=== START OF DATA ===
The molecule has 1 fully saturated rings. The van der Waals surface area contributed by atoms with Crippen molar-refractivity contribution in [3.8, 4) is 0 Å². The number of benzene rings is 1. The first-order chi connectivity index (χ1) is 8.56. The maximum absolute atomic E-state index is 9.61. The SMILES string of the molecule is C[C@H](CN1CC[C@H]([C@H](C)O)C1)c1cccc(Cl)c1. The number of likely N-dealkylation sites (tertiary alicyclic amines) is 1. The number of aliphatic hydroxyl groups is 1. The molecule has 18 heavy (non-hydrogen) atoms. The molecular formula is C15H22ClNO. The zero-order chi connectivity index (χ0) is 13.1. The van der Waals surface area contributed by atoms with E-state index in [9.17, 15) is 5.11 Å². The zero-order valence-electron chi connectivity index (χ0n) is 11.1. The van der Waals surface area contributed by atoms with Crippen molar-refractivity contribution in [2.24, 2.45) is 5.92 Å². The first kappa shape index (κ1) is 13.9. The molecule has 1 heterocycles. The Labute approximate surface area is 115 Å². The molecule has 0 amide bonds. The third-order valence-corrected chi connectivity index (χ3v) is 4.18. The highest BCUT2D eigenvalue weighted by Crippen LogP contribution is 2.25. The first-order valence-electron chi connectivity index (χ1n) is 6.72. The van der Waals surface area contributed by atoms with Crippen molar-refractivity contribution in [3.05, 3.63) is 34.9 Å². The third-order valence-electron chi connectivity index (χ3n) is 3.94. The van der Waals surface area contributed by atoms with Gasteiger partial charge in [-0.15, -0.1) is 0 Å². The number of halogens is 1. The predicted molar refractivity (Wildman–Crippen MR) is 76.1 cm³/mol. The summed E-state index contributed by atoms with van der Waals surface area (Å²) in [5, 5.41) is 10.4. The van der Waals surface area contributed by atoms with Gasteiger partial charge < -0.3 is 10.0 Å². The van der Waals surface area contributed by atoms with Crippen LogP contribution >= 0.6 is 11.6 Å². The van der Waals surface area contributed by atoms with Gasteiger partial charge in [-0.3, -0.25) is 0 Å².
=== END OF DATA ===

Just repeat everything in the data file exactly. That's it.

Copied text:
The molecule has 1 fully saturated rings. The van der Waals surface area contributed by atoms with Crippen molar-refractivity contribution in [3.8, 4) is 0 Å². The number of benzene rings is 1. The first-order chi connectivity index (χ1) is 8.56. The maximum absolute atomic E-state index is 9.61. The SMILES string of the molecule is C[C@H](CN1CC[C@H]([C@H](C)O)C1)c1cccc(Cl)c1. The number of likely N-dealkylation sites (tertiary alicyclic amines) is 1. The number of aliphatic hydroxyl groups is 1. The molecule has 18 heavy (non-hydrogen) atoms. The molecular formula is C15H22ClNO. The zero-order chi connectivity index (χ0) is 13.1. The van der Waals surface area contributed by atoms with E-state index in [9.17, 15) is 5.11 Å². The zero-order valence-electron chi connectivity index (χ0n) is 11.1. The van der Waals surface area contributed by atoms with Crippen molar-refractivity contribution in [2.24, 2.45) is 5.92 Å². The first kappa shape index (κ1) is 13.9. The molecule has 1 heterocycles. The Labute approximate surface area is 115 Å². The molecule has 0 amide bonds. The third-order valence-corrected chi connectivity index (χ3v) is 4.18. The highest BCUT2D eigenvalue weighted by Crippen LogP contribution is 2.25. The first-order valence-electron chi connectivity index (χ1n) is 6.72. The van der Waals surface area contributed by atoms with Crippen molar-refractivity contribution in [3.05, 3.63) is 34.9 Å². The third-order valence-electron chi connectivity index (χ3n) is 3.94. The van der Waals surface area contributed by atoms with Gasteiger partial charge in [-0.15, -0.1) is 0 Å². The number of halogens is 1. The predicted molar refractivity (Wildman–Crippen MR) is 76.1 cm³/mol. The summed E-state index contributed by atoms with van der Waals surface area (Å²) in [5, 5.41) is 10.4. The van der Waals surface area contributed by atoms with Gasteiger partial charge < -0.3 is 10.0 Å². The van der Waals surface area contributed by atoms with Crippen LogP contribution >= 0.6 is 11.6 Å². The van der Waals surface area contributed by atoms with Gasteiger partial charge in [-0.3, -0.25) is 0 Å².